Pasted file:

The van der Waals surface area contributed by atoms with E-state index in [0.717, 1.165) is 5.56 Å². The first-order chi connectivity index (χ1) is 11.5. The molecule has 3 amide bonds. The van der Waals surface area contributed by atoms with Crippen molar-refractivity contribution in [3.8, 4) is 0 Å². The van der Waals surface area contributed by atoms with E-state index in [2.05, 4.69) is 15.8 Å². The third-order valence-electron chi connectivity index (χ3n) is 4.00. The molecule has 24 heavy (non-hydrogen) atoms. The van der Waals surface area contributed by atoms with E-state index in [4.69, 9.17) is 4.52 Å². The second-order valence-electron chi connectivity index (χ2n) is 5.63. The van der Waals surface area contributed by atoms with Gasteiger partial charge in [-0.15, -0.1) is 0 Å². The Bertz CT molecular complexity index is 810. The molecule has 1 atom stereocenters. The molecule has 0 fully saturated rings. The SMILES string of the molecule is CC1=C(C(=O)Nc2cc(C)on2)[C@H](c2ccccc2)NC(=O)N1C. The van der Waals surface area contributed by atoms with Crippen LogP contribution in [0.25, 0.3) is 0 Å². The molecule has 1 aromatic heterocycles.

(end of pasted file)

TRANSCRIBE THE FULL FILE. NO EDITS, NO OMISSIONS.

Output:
The van der Waals surface area contributed by atoms with E-state index in [0.717, 1.165) is 5.56 Å². The first-order chi connectivity index (χ1) is 11.5. The molecule has 3 amide bonds. The van der Waals surface area contributed by atoms with Crippen molar-refractivity contribution in [3.8, 4) is 0 Å². The van der Waals surface area contributed by atoms with E-state index in [2.05, 4.69) is 15.8 Å². The third-order valence-electron chi connectivity index (χ3n) is 4.00. The molecule has 24 heavy (non-hydrogen) atoms. The van der Waals surface area contributed by atoms with E-state index in [4.69, 9.17) is 4.52 Å². The second-order valence-electron chi connectivity index (χ2n) is 5.63. The van der Waals surface area contributed by atoms with Gasteiger partial charge in [-0.15, -0.1) is 0 Å². The Bertz CT molecular complexity index is 810. The molecule has 1 atom stereocenters. The molecule has 0 fully saturated rings. The SMILES string of the molecule is CC1=C(C(=O)Nc2cc(C)on2)[C@H](c2ccccc2)NC(=O)N1C. The van der Waals surface area contributed by atoms with Crippen LogP contribution in [0.25, 0.3) is 0 Å². The molecule has 1 aromatic heterocycles.